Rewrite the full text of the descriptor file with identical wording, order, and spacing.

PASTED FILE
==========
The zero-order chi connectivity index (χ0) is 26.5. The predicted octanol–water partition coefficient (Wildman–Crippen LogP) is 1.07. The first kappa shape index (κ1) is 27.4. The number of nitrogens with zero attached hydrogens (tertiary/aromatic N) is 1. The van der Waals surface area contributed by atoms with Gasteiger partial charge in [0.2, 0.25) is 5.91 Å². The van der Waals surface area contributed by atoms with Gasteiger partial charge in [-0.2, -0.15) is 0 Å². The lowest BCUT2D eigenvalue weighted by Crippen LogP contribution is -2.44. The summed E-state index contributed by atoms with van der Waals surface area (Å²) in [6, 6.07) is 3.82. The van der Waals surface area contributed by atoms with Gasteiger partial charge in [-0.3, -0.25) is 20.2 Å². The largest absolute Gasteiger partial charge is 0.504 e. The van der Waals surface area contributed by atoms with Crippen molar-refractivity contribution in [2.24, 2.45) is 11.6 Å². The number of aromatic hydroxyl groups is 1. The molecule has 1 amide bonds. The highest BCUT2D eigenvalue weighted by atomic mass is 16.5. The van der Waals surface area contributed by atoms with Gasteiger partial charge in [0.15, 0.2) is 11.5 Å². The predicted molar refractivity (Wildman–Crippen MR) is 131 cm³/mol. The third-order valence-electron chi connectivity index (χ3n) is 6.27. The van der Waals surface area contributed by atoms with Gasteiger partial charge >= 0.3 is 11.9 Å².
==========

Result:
The zero-order chi connectivity index (χ0) is 26.5. The predicted octanol–water partition coefficient (Wildman–Crippen LogP) is 1.07. The first kappa shape index (κ1) is 27.4. The number of nitrogens with zero attached hydrogens (tertiary/aromatic N) is 1. The van der Waals surface area contributed by atoms with Gasteiger partial charge in [0.2, 0.25) is 5.91 Å². The van der Waals surface area contributed by atoms with Gasteiger partial charge in [-0.2, -0.15) is 0 Å². The lowest BCUT2D eigenvalue weighted by Crippen LogP contribution is -2.44. The summed E-state index contributed by atoms with van der Waals surface area (Å²) in [6, 6.07) is 3.82. The van der Waals surface area contributed by atoms with Gasteiger partial charge in [-0.3, -0.25) is 20.2 Å². The largest absolute Gasteiger partial charge is 0.504 e. The van der Waals surface area contributed by atoms with Crippen molar-refractivity contribution in [2.24, 2.45) is 11.6 Å². The number of aromatic hydroxyl groups is 1. The molecule has 1 amide bonds. The highest BCUT2D eigenvalue weighted by atomic mass is 16.5. The van der Waals surface area contributed by atoms with Gasteiger partial charge in [0.15, 0.2) is 11.5 Å². The predicted molar refractivity (Wildman–Crippen MR) is 131 cm³/mol. The third-order valence-electron chi connectivity index (χ3n) is 6.27. The van der Waals surface area contributed by atoms with Gasteiger partial charge >= 0.3 is 11.9 Å².